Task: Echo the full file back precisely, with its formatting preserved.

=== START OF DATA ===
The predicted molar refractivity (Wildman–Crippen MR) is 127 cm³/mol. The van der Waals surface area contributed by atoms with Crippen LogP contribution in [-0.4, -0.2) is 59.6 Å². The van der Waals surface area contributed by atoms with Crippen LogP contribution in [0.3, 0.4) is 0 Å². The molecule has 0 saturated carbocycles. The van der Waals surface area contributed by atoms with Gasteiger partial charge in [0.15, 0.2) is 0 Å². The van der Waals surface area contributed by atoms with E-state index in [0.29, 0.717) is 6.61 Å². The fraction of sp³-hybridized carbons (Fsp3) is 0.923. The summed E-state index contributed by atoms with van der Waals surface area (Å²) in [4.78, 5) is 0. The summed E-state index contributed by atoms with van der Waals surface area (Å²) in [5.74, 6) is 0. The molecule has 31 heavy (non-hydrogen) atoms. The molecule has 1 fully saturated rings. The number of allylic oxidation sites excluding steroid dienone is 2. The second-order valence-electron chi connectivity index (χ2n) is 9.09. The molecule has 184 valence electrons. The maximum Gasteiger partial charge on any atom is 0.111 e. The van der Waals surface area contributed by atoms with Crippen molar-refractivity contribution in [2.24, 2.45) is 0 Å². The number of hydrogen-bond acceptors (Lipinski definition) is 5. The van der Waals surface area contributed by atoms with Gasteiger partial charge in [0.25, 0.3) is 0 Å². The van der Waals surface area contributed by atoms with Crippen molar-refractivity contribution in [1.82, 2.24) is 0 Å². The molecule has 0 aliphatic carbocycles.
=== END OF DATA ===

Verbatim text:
The predicted molar refractivity (Wildman–Crippen MR) is 127 cm³/mol. The van der Waals surface area contributed by atoms with Crippen LogP contribution in [-0.4, -0.2) is 59.6 Å². The van der Waals surface area contributed by atoms with Crippen LogP contribution in [0.3, 0.4) is 0 Å². The molecule has 0 saturated carbocycles. The van der Waals surface area contributed by atoms with Gasteiger partial charge in [0.15, 0.2) is 0 Å². The van der Waals surface area contributed by atoms with E-state index in [0.29, 0.717) is 6.61 Å². The fraction of sp³-hybridized carbons (Fsp3) is 0.923. The summed E-state index contributed by atoms with van der Waals surface area (Å²) in [4.78, 5) is 0. The summed E-state index contributed by atoms with van der Waals surface area (Å²) in [5.74, 6) is 0. The molecule has 31 heavy (non-hydrogen) atoms. The molecule has 1 fully saturated rings. The number of allylic oxidation sites excluding steroid dienone is 2. The second-order valence-electron chi connectivity index (χ2n) is 9.09. The molecule has 184 valence electrons. The maximum Gasteiger partial charge on any atom is 0.111 e. The van der Waals surface area contributed by atoms with Crippen molar-refractivity contribution in [2.24, 2.45) is 0 Å². The number of hydrogen-bond acceptors (Lipinski definition) is 5. The van der Waals surface area contributed by atoms with Gasteiger partial charge in [0.25, 0.3) is 0 Å². The van der Waals surface area contributed by atoms with Crippen molar-refractivity contribution in [1.82, 2.24) is 0 Å². The molecule has 0 aliphatic carbocycles.